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Breaking National News UPDATED AT 7:52 PM EDT Tuesday, Sep. 16, 2003

Marriage divides the House

Canadian Alliance Leader Steven Harper introduces a motion in the House of Commons in an effort to block the legalization of gay marriage.
 Photo: Jonathan Hayward/CP
Canadian Alliance Leader Steven Harper introduces a motion in the House of Commons in an effort to block the legalization of gay marriage.

Globe and Mail Update

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The deep divisions within the Liberal government on plans to legalize gay marriage were laid bare Tuesday in the House of Commons when the Grits barely survived an Alliance motion to preserve the traditional definition of marriage.

The critical first test of the government's plan was passed by a razor-thin 137-132 vote.

The result could have been a dead heat, if not for NDP dissidents who did not attend and several backbench Liberals who switched votes at the last minute.

Tuesday's apparent deadlock now turns the explosive issue over to voters in next year's federal election, Alliance Leader Stephen Harper said.

"It's obvious now that this will be an issue in the next federal election," Harper said.

There is clearly much work to do on the issue within the Liberal caucus. Liberal MP John McKay, from Scarborough, Ont., supported the Alliance motion. He said the result of the free-vote needs to be kept in context.

"You've got to bear in mind that the cabinet was a whipped group in this vote," Mr. McKay told CTV after the vote. "There was heavy pressure on quite a number of MPs to vote the way the government saw things to be voted so, you know, how free that vote was is maybe a bit of a de-construction."

Mr. McKay said a number of his colleagues experienced intense pressure from cabinet ministers and regional groups to vote against the Alliance motion.

"I don't think that this is by any means finished," he said. "I think that this debate will play out and play out and play out some more - right into the next election. And I think that all of us will have to live with our votes, one way or another."

Svend Robinson, an NDP MP who strongly advocates same-sex marriage, voted against the Alliance motion.

"I have to say that it was far too close - it should have never been this close," Mr. Robinson said, blaming the Liberal schism on the issue flatly on Paul Martin. "Where has Paul Martin been on this issue of fundamental equality and respect for the Charter of Rights?" he said. "He's been totally invisible and it would never have been this close if Martin had shown some leadership."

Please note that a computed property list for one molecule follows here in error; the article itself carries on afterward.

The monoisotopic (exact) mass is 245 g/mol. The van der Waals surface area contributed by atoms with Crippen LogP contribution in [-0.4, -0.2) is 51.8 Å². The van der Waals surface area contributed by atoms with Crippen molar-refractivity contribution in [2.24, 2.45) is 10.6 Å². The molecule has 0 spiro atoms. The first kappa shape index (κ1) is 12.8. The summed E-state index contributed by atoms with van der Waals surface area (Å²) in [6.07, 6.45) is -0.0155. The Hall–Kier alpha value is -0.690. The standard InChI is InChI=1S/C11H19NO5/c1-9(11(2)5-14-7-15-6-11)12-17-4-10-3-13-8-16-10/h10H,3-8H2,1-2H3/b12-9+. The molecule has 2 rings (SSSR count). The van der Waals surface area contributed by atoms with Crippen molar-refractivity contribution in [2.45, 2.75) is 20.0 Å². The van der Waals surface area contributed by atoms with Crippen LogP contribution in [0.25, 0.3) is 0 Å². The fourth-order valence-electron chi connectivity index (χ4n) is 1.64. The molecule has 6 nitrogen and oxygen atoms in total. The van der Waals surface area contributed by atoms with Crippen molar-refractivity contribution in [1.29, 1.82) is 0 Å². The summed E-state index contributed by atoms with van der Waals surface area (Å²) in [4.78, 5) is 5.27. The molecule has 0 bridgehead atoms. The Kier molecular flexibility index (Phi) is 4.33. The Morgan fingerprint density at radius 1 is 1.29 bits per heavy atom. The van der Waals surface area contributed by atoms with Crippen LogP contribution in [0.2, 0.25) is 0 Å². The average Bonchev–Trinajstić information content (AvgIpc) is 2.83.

Mr. Martin, who is widely expected to be the next Prime Minister, voted against the Alliance motion, declaring the national fabric strong enough to withstand the marriage debate.

Mr. Robinson said the vote was a signal for the government not to wait around for the court, but rather, to push same-sex marriage legislation through as quickly as possible.

"Move on it now - this is an issue of fundamental equality," Mr. Robinson said. "You've got a signal today from parliament that a majority of parliamentarians reject the use of the notwithstanding clause, that rejected an attempt to reaffirm the unconstitutional definition [of marriage]. I say, as [NDP Leader] Jack Layton has said today, bring it on.

The Alliance motion had no real power, but the Opposition hoped it would reveal the division amongst the Liberals on the issue of same-sex marriage.

In June, the Liberals introduced a bill that would allow such unions in Canada.

The Alliance motion Tuesday argued that the federal government's proposed bill is "an attack on religious beliefs" and a hypocritical move by the Liberals.

In 1999, a similar Alliance motion passed by a wide margin, 216-55. Prime Minister Jean Chrétien and Justice Minister Martin Cauchon both voted in favour of that motion, but now have changed their positions because they say times have changed and same-sex unions should be allowed.

The issue has caused a summer of heated debate and courts in three provinces — Ontario, Quebec and British Columbia — ruled in favour of gay marriages.

In his statement to the Commons earlier, Mr. Cauchon called on his fellow Liberal MPs not to support the motion because it could require the government to use the Constitution's notwithstanding clause to overrule the courts.

At the time of the 1999 vote, he said the Liberals weren't facing the "same clarity" in terms of a looming Supreme Court decision on the issue. Mr. Cauchon compared the changes in the same-sex marriage issue to the debate over giving women the right to vote.

With a report from the Canadian Press.

Globe Poll
The Canadian Alliance tabled a motion that asserts "...marriage is and should remain the union of one man and one woman to the exclusion of all others." Do you agree?

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Morning Smile
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